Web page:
The UK is due to leave the European Union at the end of this month, after three deadline extensions in 2019.

Earlier this month, MPs backed the Withdrawal Agreement Bill at 330 to 231 with the UK scheduled to leave on January 31, followed by a 11-month transition period, if approved by the EU.

Since the EU referendum in 2016, much has been written about the potential fallout of the UK’s exit from the EU across many industries, but nearly four years later, clarity has not yet been achieved.

According to Bloomberg, Brexit has so far cost the UK $170bn, with the country’s economy thought to be 3% smaller than it could have been if it had not voted to leave the EU, according to S&P Global Ratings.

However, the UK tech industry, particularly in London, appears to have so far bucked this trend, experiencing continued growth, despite much talk of the impact Brexit could have.

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According to research by Tech Nation, the UK tech sector received a record investment of £10.1bn in 2019, with more venture capital investment than another other country in Europe. Eight new unicorn companies (valued over $1bn) were created in 2019 and venture capital investment grew $4.1bn year-on-year. These figures suggest that fears over whether the UK tech industry could be stalled by Brexit appear unfounded so far.

But whether this will continue once the UK officially leaves remains to be seen, with ongoing concerns over supply chains, data storage – a fear of 43% of UK leaders according to Net App – data exchange for the purpose of cybersecurity and the danger of organisations relocating elsewhere.

Under Boris Johnson’s Withdrawal Agreement, the UK will leave the EU customs union, and both sides will work towards a Free Trade Agreement later this year.

Brexit challenges for the UK tech industry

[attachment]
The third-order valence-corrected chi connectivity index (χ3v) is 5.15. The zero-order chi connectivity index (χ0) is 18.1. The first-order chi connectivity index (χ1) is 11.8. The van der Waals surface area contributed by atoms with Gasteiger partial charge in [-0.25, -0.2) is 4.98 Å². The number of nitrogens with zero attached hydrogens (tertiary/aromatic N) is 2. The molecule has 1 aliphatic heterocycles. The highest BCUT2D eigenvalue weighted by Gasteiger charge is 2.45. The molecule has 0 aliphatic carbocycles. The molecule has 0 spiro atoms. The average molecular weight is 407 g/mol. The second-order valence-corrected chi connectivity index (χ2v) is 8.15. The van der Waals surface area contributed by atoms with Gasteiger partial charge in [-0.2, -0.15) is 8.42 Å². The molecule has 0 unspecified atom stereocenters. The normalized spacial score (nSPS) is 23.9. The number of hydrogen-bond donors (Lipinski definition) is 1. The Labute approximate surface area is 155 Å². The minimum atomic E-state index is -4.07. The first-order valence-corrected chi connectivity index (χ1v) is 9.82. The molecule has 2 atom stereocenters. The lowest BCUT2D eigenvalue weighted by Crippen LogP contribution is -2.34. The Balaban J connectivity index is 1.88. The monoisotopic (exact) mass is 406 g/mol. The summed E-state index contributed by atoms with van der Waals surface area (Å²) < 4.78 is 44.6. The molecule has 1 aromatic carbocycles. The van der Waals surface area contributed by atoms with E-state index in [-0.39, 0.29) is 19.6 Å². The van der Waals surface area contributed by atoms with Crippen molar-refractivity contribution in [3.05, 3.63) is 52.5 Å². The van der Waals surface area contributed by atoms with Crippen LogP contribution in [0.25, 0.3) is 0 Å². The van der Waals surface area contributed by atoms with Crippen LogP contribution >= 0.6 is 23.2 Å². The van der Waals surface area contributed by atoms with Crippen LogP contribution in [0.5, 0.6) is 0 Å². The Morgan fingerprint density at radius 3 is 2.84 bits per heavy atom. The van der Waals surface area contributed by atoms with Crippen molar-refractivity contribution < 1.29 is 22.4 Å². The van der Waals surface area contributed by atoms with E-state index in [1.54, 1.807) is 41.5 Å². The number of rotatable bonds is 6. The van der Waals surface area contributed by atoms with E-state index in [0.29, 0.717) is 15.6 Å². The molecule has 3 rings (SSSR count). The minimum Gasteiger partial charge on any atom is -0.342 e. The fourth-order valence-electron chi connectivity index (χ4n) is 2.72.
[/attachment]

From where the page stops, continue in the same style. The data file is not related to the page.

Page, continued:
One area that could be affected is the UK tech sector’s ability to attract much-needed talent. According to the New Statesman, there are more international tech workers, from the EU and beyond, in London than in any other city.

John Kostoulas, Senior Research Director at Gartner commented on the on the talent and culture effects of Brexit on the UK tech industry:

“The UK job market is facing an unusual mix of high labour demand combined with a decreasing labour supply. After a pause before the election, recruitment activities seem to pick up again. At the same time, EU net migration is at the lowest point of the last 16 years and is not offset by the increase of non-EU migration.

“The economic prospects arising from any of the Brexit scenarios certainly play a role in reducing the voluntary mobility of non-UK-born workers. And as the uncertainty over the type of Brexit will continue until at least the end of this year, mobile workers might have several longer-term options for economic migration. As a result, a crucial parameter for success in the tight UK labour market for employers will be the effectiveness of their labour retention and reskilling.”

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With the conservative government achieving a majority in the House of Commons in December 2019’s general election, a greater degree of clarity has now been achieved. However, despite a record year for investment in the industry, investors may act more cautiously while the impact of Brexit plays out over the next few years and the UK figures out its ongoing relationship with the EU.

Stewart Buchanan, VP Analyst at Gartner said that for CIOS, this means having to “act at a moment’s notice”:

“CIOs must plan for potential scenarios and get ready to act at a moment’s notice. The financial agility of their agile development teams are likely to be tested as uncertainty is resolved into 2021. CIOs must complete all necessary systems changes at a time of fiscal year when IT budgets are becoming depleted.

“They may not have the luxury of inaction and withholding budget until year-end. Multi-disciplinary enterprise Brexit initiatives often overlook IT costs and some CIOs have been asked to maintain or cut the IT budget in response. CIOs must also prepare to exploit any new business opportunities they charge forward to the business as they arise.”

John Lovelock, Research Vice President at Gartner believes that IT spending will be cautious until “business uncertainty” eases:

“UK IT spending in 2020 and 2021 will mirror the United States spending patterns in the post-2009 recession, for similar reasons. A year for poor IT spending and business uncertainty.  Looking to 2020, business confidence and IT budget growth will not fully return, but there will be the expectation for IT to produce results to drive business. As a result, IT will move away from upfront cost projects, and rely more heavily on “as a service” offerings. Software as a service, platform as a services and infrastructure as a service will all show growth rates above 10% in 2020 and 2021. While PC, servers and storage will all face declining spending.”


Read more: How could “unclear and unrealistic” Brexit plans impact the tech industry? 


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